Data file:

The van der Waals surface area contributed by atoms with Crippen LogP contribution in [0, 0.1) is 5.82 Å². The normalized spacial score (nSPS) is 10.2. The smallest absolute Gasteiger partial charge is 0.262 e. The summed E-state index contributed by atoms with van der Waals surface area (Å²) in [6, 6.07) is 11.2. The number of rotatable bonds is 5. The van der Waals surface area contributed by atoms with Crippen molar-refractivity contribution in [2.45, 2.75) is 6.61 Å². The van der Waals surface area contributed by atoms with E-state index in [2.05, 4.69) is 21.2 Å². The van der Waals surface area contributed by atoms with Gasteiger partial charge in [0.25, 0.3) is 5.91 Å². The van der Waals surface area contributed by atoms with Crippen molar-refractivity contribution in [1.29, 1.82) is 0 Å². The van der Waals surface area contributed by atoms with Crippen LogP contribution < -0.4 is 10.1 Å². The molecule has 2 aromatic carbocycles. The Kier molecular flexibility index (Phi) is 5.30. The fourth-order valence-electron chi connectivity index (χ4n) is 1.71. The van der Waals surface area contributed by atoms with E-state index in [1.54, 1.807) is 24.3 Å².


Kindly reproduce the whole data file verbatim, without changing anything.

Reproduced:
The van der Waals surface area contributed by atoms with Crippen LogP contribution in [0, 0.1) is 5.82 Å². The normalized spacial score (nSPS) is 10.2. The smallest absolute Gasteiger partial charge is 0.262 e. The summed E-state index contributed by atoms with van der Waals surface area (Å²) in [6, 6.07) is 11.2. The number of rotatable bonds is 5. The van der Waals surface area contributed by atoms with Crippen molar-refractivity contribution in [2.45, 2.75) is 6.61 Å². The van der Waals surface area contributed by atoms with E-state index in [2.05, 4.69) is 21.2 Å². The van der Waals surface area contributed by atoms with Gasteiger partial charge in [0.25, 0.3) is 5.91 Å². The van der Waals surface area contributed by atoms with Crippen molar-refractivity contribution in [1.29, 1.82) is 0 Å². The van der Waals surface area contributed by atoms with Crippen LogP contribution < -0.4 is 10.1 Å². The molecule has 2 aromatic carbocycles. The Kier molecular flexibility index (Phi) is 5.30. The fourth-order valence-electron chi connectivity index (χ4n) is 1.71. The van der Waals surface area contributed by atoms with E-state index in [1.54, 1.807) is 24.3 Å².